Thursday, April 21, 2011

#1382 Lake Paringa To Hokitika: Glaciers, Glowworms, Rainforests + Rain

The latest version of this transcript has been moved here:

On day 21 we woke up next to Lake Paringa. It might have been nice to have breakfast sitting by the beautiful lake if it wasn’t for the giant sandflies. So we left the camping ground just before seven and drove up State Highway 6 hoping to find a good breakfast spot.

This is Bruce Bay. It was the perfect place to have breakfast.

I love these paintings on the fence at Jacobs River School. The school’s website says they have eight students. Two girls and six boys.

There are thousands of glaciers in New Zealand. And today we saw two of the famous ones. First we saw Fox Glacier. Wikipedia says this is one of the most accessible glaciers in the world. The glacier was named Fox in 1872 after a politician called William Fox.
The Māori name is Te Moeka o Tūawe. Apparently a guy called Tūawe fell to his death while exploring this area and the bed of the glacier became his final resting place or moeka.

Fox Glacier daily update

In January 2009 two tourists died here after they crossed the safety barriers to get closer to the glacier and take photos. DOC has put the news stories on a sign to try and get more people to take notice of the safety warnings. You can go past the barriers if you take a guided tour, but this was far enough for us.

Fox Glacier

The nearby town is also called Fox Glacier. I bought a postcard of the glacier and sent yesterday’s postcard of Wanaka to Japan.

We had some lunch and then drove up the road to check out another glacier.

We had to go for a bit of a walk in the rain this time. This glacier was called Franz Joseph in 1865. It was named by a German explorer after an Austrian emperor. The Māori name is: Kā Roimata o Hinehukatere. Hinehukatere was Tūawe’s lover. Roimata means tears. When Tūawe died, Hinehukatere cried so much, her tears formed this glacier.

There were signs explaining how the glacier works and how it has melted and moved over the years. We could’ve walked further to get a closer look, but we thought we’d seen enough ice for one day.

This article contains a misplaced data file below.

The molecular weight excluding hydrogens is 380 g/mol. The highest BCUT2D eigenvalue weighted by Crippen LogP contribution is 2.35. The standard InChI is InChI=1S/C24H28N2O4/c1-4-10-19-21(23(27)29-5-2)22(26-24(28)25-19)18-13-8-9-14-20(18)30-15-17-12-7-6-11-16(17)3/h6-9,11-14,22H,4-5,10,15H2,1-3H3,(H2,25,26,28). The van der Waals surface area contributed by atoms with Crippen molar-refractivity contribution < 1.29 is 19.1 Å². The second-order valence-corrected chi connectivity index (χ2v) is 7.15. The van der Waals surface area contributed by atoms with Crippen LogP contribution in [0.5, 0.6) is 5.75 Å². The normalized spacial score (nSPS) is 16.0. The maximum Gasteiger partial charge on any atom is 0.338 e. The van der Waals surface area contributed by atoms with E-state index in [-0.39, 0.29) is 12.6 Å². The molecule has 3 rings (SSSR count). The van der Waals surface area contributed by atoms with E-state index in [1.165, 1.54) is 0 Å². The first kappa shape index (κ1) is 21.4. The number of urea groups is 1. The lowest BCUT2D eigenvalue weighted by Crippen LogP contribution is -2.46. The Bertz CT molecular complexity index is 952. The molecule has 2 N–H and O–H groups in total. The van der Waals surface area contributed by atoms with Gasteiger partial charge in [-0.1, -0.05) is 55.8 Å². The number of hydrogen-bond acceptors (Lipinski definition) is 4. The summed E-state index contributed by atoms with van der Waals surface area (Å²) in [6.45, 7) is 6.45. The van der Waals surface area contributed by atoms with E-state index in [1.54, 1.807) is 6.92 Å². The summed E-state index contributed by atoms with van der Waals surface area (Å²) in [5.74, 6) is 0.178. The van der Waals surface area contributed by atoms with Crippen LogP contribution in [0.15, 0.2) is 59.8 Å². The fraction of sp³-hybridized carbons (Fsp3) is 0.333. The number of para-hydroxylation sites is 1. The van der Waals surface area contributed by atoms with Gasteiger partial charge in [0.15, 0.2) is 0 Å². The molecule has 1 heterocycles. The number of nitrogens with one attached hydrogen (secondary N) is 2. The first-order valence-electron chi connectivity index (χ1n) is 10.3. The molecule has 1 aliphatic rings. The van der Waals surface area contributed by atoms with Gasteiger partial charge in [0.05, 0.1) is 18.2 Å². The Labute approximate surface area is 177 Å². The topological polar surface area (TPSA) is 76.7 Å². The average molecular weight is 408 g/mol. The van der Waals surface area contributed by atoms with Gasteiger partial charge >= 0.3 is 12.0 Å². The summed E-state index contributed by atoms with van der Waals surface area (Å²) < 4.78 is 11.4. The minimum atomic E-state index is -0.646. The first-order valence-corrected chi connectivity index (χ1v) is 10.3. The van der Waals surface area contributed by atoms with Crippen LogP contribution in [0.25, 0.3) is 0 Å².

We stopped for a coffee in Franz Josef.

Here you go.
Thank you.
That’s alright.

We saw a couple of moa on our way out of town. They looked just like the moa we saw in Queenstown.

We stopped in Whataroa to check out an art gallery that they recommended on Tourism Radio.

In Hari Hari we saw a mural dedicated to Guy Menzies. He’s the Australian guy who flew the first solo trans-Tasman flight. He crash-landed upside-down in a swamp near Hari Hari on the 7th of January 1931.

In Pukekura we saw a massive sandfly.

In Ross we saw a mural depicting the goldrush of the 1860s and we posted a postcard to Italy.


That night we stayed in Hokitika.

The people at the holiday park told us there was a place up the road where we could see glowworms. So after dark we went to have a look.

They were really beautiful, but they didn’t show up on camera, so you’ll have to go and have a look yourself.

After the glowworms, we drove to the beach to listen to the waves and look at the moon. As you can see, we played around with the night vision setting on the camera and then we made our way back to the holiday park.

This is Hokitika at night.


This video is licenced under a Creative Commons Attribution-ShareAlike 3.0 licence.

Credit to: studio tdes |

thanks to:


starting track
artist: Eric Elvendahl

track 1
artist: Frozen Silence
track: Cherish
album: Sky
licence: CC BY-SA 3.0
from: Helsinki, Finland
album at Jamendo
artist at Jamendo
YouTube channel
artist site

track 2
artist: dj lucian
track: white gummie bear
album: simple minded
licence: CC BY-SA 3.0
from: San Jose, United States

track 3
artist: Funkafè
track: Jahgeny's Strut
album: Funkafè
licence: CC BY-SA 3.0

track 4
artist: Jahzzar
track: Dancing
album: 1974
licence: CC BY-SA 3.0
from: Gijon, Spain

track 5
artist: dj lucian
track: seat stealer
album: simple minded
licence: CC BY-SA 3.0
from: San Jose, United States

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